Bethesda releases Fallout 76 Welcome to West Virginia “Gameplay” video

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There’s a still a lot of uncertainty around Fallout 76, the next great big post-apocalyptic adventure from Bethesda. While the game is most definitely focused on multiplayer and will require that players be connected to the internet to play it, those who wish to ignore the multiplayer aspect can effectively set themselves as invisible, and ignore the online facets completely. Still, there’s a focus on rebuilding the world, in a way that’s not entirely unlike other survival games like Rust.

Bethesda has now released a video that they’ve called “Welcome to West Virginia Gameplay Video” despite the fact that there’s maybe 12 seconds of what could genuinely be construed as gameplay in the whole thing. It’s actually not at all different from the video that was part of their E3 conference, but if you want to have a gander at it outside of the E3 setting, here’s a good look at what to expect.

It certainly looks like Fallout, though the online aspect of it means that one of the most important bits of Fallout for me will be missing from the game: VATS aiming. Because you can’t slow down the game for everyone, it’s a feature that’s been necessarily culled. I’m not too sure I can play a Fallout game without it. Yes, that may have a little to do with me generally being rubbish at aiming.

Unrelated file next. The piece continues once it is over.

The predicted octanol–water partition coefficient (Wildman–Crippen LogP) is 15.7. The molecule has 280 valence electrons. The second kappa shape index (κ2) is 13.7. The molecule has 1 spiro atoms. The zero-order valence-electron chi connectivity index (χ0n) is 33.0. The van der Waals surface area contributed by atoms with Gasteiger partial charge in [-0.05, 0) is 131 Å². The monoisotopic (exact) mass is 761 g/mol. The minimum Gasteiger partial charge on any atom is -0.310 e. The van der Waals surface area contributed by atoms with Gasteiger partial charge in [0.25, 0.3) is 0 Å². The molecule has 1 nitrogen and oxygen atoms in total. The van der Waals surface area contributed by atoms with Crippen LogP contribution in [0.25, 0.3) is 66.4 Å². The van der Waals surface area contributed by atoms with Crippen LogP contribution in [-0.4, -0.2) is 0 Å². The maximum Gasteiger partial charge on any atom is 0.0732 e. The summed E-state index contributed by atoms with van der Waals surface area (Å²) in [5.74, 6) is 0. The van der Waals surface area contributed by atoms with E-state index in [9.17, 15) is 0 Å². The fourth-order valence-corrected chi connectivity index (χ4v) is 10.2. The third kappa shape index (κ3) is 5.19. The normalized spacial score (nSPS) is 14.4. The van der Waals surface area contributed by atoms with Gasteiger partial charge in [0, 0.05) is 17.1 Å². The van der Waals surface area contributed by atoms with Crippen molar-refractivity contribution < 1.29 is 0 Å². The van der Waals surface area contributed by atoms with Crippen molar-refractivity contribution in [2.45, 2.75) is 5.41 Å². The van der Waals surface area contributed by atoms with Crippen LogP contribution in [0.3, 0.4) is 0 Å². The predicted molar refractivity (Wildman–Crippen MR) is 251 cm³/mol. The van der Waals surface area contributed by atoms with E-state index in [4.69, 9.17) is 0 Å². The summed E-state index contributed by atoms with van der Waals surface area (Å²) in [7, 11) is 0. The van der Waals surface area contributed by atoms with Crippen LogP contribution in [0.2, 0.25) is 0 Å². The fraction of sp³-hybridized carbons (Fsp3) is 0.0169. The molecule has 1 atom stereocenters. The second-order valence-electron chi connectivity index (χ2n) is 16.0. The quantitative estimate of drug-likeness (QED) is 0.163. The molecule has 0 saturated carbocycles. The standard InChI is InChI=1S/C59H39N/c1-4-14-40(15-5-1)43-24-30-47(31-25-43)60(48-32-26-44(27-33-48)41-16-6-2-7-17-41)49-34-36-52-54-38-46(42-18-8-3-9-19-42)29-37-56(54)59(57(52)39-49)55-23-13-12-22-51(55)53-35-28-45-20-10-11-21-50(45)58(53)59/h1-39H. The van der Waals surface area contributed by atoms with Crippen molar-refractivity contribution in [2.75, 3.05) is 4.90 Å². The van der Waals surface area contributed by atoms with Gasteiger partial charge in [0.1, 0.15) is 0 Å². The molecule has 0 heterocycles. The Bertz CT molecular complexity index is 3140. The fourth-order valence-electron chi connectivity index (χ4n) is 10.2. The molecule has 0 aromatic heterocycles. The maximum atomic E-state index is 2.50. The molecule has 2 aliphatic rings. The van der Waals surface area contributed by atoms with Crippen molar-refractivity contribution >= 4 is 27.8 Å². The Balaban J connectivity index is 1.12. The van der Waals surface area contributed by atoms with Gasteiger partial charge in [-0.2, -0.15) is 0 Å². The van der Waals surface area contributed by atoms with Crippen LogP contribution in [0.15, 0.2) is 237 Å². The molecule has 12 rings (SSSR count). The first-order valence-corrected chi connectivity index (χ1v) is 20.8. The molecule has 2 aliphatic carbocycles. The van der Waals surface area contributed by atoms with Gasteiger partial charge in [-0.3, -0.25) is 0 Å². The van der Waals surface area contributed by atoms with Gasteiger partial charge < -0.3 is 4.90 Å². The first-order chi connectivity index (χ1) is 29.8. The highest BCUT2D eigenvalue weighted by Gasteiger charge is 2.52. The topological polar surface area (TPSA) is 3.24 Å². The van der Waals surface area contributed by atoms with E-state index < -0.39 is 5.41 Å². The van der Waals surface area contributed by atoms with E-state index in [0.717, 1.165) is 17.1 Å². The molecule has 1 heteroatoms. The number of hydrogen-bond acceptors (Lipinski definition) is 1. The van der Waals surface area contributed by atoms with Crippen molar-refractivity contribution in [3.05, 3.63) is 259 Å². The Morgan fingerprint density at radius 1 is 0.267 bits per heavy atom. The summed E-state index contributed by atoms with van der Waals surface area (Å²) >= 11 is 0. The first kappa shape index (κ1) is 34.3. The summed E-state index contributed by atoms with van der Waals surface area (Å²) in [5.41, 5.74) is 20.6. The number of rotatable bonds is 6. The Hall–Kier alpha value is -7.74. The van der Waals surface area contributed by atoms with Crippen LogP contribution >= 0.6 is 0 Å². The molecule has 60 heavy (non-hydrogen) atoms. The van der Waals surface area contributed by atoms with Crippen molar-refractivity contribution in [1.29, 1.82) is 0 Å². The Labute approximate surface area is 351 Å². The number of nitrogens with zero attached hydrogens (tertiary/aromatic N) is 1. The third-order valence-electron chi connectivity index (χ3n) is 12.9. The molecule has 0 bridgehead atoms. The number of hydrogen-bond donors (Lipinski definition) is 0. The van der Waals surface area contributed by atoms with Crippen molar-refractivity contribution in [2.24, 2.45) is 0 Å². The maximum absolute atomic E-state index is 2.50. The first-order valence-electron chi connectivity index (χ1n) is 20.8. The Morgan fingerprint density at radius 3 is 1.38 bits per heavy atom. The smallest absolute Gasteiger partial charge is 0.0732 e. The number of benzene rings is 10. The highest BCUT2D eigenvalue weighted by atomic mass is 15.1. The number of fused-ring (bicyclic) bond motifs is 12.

The video does however, reveal that you can pre-order to get BETA access before the game’s November 14 release date.

All-new graphics, lighting and landscape technology brings to life six distinct West Virginia regions. Watch Welcome to West Virginia, featured during the Bethesda E3 Showcase, to get a look at the newest location in Fallout. http://fallout.com

From the forests of Appalachia to the noxious crimson expanses of the Cranberry Bog, each region offers its own risks and rewards. Post-nuclear America has never looked so beautiful!

 

Last Updated: June 26, 2018

Geoffrey Tim

Editor. I'm old, grumpy and more than just a little cynical. One day, I found myself in possession of a NES, and a copy of Super Mario Bros 3. It was that game that made me realise that games were more than just toys to idly while away time - they were capable of being masterpieces. I'm here now, looking for more of those masterpieces.

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